Make The Payments
- If the primary borrower is not making the payments on the debt, you can make the payments yourself. Ask the lender when you sign the loan contract to notify you if the payments are more than 10 days late. This will give you time to deal with the situation before it affects your credit history. It may be easiest when the loan first becomes late to make the payments, and take the matter up separately with the primary borrower.
Surrender the Collateral
- If the loan is a secured loan, such as an auto or recreational vehicle loan, you can surrender the collateral. Contact the lender and let him know that you wish to do this. You may be able to assist them by revealing the location of the collateral if the borrower is trying to hide it. The bank will repossess the item and sell it at auction. You will still be responsible for the remaining balance after the sale and your credit rating, as well as the primary borrower's, will be damaged.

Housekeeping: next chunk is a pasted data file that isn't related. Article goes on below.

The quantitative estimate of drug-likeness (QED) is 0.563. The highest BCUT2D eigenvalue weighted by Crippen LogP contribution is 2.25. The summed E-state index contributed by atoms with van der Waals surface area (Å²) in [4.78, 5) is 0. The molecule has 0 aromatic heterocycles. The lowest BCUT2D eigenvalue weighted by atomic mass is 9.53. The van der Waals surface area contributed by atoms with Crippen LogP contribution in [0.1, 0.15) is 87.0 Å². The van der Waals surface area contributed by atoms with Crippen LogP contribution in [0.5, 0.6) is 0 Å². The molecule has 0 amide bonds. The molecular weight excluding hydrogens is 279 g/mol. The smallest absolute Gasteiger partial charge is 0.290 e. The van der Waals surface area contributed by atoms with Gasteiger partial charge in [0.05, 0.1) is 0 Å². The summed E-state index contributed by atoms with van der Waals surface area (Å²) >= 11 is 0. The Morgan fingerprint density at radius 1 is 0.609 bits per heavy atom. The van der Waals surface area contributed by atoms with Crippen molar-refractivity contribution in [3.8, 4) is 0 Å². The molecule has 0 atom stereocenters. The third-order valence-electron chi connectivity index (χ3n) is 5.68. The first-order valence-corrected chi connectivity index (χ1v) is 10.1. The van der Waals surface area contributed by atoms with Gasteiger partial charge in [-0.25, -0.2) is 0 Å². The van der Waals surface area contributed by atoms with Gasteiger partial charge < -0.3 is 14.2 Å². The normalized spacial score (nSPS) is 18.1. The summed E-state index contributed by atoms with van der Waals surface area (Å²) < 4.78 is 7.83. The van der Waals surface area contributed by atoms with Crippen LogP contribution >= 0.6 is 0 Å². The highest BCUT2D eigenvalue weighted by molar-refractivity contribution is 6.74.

Negotiate a Payoff
- If you have a deficiency balance after a repossession or a past-due loan on which you are a co-signer, you can negotiate a payoff with the bank. The bank will often accept a percentage of the balance for a settlement because some money now is better than the future chance of collecting the money. Be sure to get documents releasing your liability for the loan before you pay the negotiated amount. The bank may still try to collect the remaining balance from the primary borrower, but you would not be liable in this case.
File a Lawsuit
- You can file a lawsuit against the person that you co-signed for. In many cases this may be a family member, so this may not be an acceptable solution. In addition, the person could not or would not pay the bank back for the original debt, so they probably won't treat you any differently. If you can get a judgment against him, you may have to take additional means to collect it, such as garnishment of his wages or attaching his bank account.